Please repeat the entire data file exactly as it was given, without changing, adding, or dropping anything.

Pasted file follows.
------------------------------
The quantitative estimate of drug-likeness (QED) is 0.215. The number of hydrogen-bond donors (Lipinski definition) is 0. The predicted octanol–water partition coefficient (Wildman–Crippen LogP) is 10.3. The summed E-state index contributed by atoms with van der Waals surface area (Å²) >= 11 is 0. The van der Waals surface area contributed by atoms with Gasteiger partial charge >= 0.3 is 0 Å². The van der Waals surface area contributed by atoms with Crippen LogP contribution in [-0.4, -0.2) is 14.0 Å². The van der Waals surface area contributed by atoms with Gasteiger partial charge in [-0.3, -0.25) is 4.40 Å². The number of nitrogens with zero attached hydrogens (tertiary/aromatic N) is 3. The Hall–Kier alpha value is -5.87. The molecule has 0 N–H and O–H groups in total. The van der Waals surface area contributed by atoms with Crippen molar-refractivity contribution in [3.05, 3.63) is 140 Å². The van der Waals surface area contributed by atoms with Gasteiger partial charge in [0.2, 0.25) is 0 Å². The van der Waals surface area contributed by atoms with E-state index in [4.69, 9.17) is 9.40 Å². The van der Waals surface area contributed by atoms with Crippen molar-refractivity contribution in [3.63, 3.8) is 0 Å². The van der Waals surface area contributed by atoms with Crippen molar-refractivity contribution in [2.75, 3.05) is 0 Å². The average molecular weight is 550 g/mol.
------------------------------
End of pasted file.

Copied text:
The quantitative estimate of drug-likeness (QED) is 0.215. The number of hydrogen-bond donors (Lipinski definition) is 0. The predicted octanol–water partition coefficient (Wildman–Crippen LogP) is 10.3. The summed E-state index contributed by atoms with van der Waals surface area (Å²) >= 11 is 0. The van der Waals surface area contributed by atoms with Gasteiger partial charge >= 0.3 is 0 Å². The van der Waals surface area contributed by atoms with Crippen LogP contribution in [-0.4, -0.2) is 14.0 Å². The van der Waals surface area contributed by atoms with Gasteiger partial charge in [-0.3, -0.25) is 4.40 Å². The number of nitrogens with zero attached hydrogens (tertiary/aromatic N) is 3. The Hall–Kier alpha value is -5.87. The molecule has 0 N–H and O–H groups in total. The van der Waals surface area contributed by atoms with Crippen molar-refractivity contribution in [3.05, 3.63) is 140 Å². The van der Waals surface area contributed by atoms with Gasteiger partial charge in [0.2, 0.25) is 0 Å². The van der Waals surface area contributed by atoms with E-state index in [4.69, 9.17) is 9.40 Å². The van der Waals surface area contributed by atoms with Crippen molar-refractivity contribution in [3.63, 3.8) is 0 Å². The van der Waals surface area contributed by atoms with Crippen molar-refractivity contribution in [2.75, 3.05) is 0 Å². The average molecular weight is 550 g/mol.